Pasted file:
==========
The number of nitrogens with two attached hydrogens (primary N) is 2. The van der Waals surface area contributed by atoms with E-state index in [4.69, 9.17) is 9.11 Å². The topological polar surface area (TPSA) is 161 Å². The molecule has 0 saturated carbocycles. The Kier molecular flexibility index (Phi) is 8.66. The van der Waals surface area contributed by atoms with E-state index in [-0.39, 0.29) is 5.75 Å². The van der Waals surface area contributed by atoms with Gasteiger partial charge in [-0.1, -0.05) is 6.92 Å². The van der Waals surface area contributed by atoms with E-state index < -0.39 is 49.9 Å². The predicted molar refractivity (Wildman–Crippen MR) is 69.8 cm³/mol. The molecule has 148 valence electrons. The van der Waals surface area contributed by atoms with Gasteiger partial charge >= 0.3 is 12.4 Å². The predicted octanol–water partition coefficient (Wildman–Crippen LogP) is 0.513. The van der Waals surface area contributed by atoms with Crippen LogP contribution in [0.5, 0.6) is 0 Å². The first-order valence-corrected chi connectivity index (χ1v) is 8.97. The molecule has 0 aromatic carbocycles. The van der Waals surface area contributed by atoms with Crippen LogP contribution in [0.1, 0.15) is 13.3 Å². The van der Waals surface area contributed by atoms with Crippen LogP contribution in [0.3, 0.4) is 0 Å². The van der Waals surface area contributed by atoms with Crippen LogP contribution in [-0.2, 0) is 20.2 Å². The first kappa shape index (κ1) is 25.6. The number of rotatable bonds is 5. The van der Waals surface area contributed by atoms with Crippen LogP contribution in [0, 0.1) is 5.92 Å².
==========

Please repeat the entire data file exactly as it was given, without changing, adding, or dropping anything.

The number of nitrogens with two attached hydrogens (primary N) is 2. The van der Waals surface area contributed by atoms with E-state index in [4.69, 9.17) is 9.11 Å². The topological polar surface area (TPSA) is 161 Å². The molecule has 0 saturated carbocycles. The Kier molecular flexibility index (Phi) is 8.66. The van der Waals surface area contributed by atoms with E-state index in [-0.39, 0.29) is 5.75 Å². The van der Waals surface area contributed by atoms with Gasteiger partial charge in [-0.1, -0.05) is 6.92 Å². The van der Waals surface area contributed by atoms with E-state index < -0.39 is 49.9 Å². The predicted molar refractivity (Wildman–Crippen MR) is 69.8 cm³/mol. The molecule has 148 valence electrons. The van der Waals surface area contributed by atoms with Gasteiger partial charge >= 0.3 is 12.4 Å². The predicted octanol–water partition coefficient (Wildman–Crippen LogP) is 0.513. The van der Waals surface area contributed by atoms with Crippen LogP contribution in [0.5, 0.6) is 0 Å². The first-order valence-corrected chi connectivity index (χ1v) is 8.97. The molecule has 0 aromatic carbocycles. The van der Waals surface area contributed by atoms with Crippen LogP contribution in [0.1, 0.15) is 13.3 Å². The van der Waals surface area contributed by atoms with Crippen LogP contribution in [0.3, 0.4) is 0 Å². The van der Waals surface area contributed by atoms with Crippen LogP contribution in [-0.2, 0) is 20.2 Å². The first kappa shape index (κ1) is 25.6. The number of rotatable bonds is 5. The van der Waals surface area contributed by atoms with Crippen LogP contribution in [0, 0.1) is 5.92 Å².